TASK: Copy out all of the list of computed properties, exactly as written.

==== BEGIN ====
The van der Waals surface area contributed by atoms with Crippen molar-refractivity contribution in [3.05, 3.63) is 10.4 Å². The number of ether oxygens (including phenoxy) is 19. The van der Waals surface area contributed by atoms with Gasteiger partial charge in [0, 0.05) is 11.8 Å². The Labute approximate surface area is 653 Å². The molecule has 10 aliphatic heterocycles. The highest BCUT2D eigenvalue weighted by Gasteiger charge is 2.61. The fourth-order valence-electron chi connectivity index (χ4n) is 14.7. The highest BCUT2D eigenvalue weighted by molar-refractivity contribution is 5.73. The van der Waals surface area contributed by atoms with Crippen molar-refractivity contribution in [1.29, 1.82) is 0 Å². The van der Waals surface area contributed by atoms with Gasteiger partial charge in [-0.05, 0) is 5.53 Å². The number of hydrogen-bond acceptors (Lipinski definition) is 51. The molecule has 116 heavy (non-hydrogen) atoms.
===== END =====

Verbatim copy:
The van der Waals surface area contributed by atoms with Crippen molar-refractivity contribution in [3.05, 3.63) is 10.4 Å². The number of ether oxygens (including phenoxy) is 19. The van der Waals surface area contributed by atoms with Gasteiger partial charge in [0, 0.05) is 11.8 Å². The Labute approximate surface area is 653 Å². The molecule has 10 aliphatic heterocycles. The highest BCUT2D eigenvalue weighted by Gasteiger charge is 2.61. The fourth-order valence-electron chi connectivity index (χ4n) is 14.7. The highest BCUT2D eigenvalue weighted by molar-refractivity contribution is 5.73. The van der Waals surface area contributed by atoms with Crippen molar-refractivity contribution in [1.29, 1.82) is 0 Å². The van der Waals surface area contributed by atoms with Gasteiger partial charge in [-0.05, 0) is 5.53 Å². The number of hydrogen-bond acceptors (Lipinski definition) is 51. The molecule has 116 heavy (non-hydrogen) atoms.